The main purpose of the present numerical example is to show that the implicit yield surface formulation can be effectively applied to develop incremental schemes for elastoplasticity. This goal has been achieved by showing that the implicit BP yield function can be evaluated for arbitrary stresses, so that the standard return mapping algorithm can be applied directly, while this is not the case of the original BP yield function, as illustrated in Sect. 3. Further, by construction, the implicit yield function is convex (provided that the generating yield surface is convex), which is beneficial for the convergence of the return mapping algorithm. This is illustrated by the excellent convergence properties of the return mapping algorithm, employing the Newton method combined with a standard line search strategy.

Note that the two yield surfaces used in the present study pose difficulties in their computational treatment as they locally exhibit very high curvature. Especially the yield surface representative of concrete features sharp edges in the deviatoric section ($$\gamma =0.98$$) and nearly a vertex on the hydrostatic axis located at high pressure ($$\alpha =1.99$$). Those features are responsible for the poor convergence of the pure Newton method, particularly for $$\theta ^{ trial}=\pi /6$$, both for the model for alumina powder and for the model for concrete, see Figs. 6b and 7b (in the latter case, the no-convergence region spans the whole plot).

It should be noted here that the simple return mapping algorithm enhanced with a line search strategy performs so well because the elastoplastic model is rather simple, so that the only difficulty lies in the complexity of the yield surface, as related, in particular, to its high curvature. Effects such as strain hardening and elastoplastic coupling, which are crucial in applications involving granular and rock-like materials, would definitely deteriorate convergence of the return mapping algorithm. Anyway, the implicit yield function formulation may offer significant advantages in the development of more advanced incremental formulations of elastoplasticity.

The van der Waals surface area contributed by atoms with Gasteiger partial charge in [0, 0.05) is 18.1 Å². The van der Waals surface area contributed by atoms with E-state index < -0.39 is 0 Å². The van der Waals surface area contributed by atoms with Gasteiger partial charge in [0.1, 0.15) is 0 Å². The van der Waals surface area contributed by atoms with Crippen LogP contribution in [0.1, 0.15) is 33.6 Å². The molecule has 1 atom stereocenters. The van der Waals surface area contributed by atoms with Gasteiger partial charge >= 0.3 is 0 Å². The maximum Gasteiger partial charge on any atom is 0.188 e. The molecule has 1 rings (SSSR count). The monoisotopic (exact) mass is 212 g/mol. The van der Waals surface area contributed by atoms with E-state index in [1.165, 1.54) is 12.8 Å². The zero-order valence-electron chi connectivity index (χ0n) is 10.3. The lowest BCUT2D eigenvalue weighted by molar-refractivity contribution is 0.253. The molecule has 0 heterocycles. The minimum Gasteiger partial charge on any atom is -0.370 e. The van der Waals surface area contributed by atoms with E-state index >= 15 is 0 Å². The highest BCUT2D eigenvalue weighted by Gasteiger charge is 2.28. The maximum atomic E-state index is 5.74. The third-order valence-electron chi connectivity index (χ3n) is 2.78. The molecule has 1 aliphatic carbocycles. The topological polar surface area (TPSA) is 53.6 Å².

## 6 Conclusions

A technique has been introduced to integrate elastoplastic (or elastodamaging) rate equations based on pressure-sensitive and $$J_3$$-dependent yield functions that often exhibit undesired features such as lack of convexity or ‘false elastic domains’. The technique is based on a re-definition of the yield function in an implicit form, that can be subsequently treated with standard numerical tools. Although associated to a numerical cost, the proposed technique is shown to be efficient, general and accurate.

## Footnotes

1. 1.

We have thoroughly tried to reformulate the BP model to make the yield function globally smooth and convex, but this has not been possible.

2. 2.

## Notes

### Acknowledgments

SS and DB gratefully acknowledge financial support from the European Union’s Seventh Framework Programme FP7/2007-2013/ under REA Grant Agreement Number PIAP-GA-2011-286110-INTERCER2. AP gratefully acknowledges financial support from the European Union’s Seventh Framework Programme FP7/2007-2013/ under REA Grant Agreement Number PITN-GA-2013-606878-CERMAT2.

## Supplementary material

466_2014_1047_MOESM1_ESM.nb (168 kb)
Supplementary material 1 (nb 167 KB)

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## Authors and Affiliations

• S. Stupkiewicz
• 1
• R. Denzer
• 2
• A. Piccolroaz
• 3
• D. Bigoni
• 3
1. 1.Institute of Fundamental Technological Research (IPPT)Polish Academy of SciencesWarsawPoland
2. 2.TU DortmundDortmundGermany
3. 3.University of TrentoTrentoItaly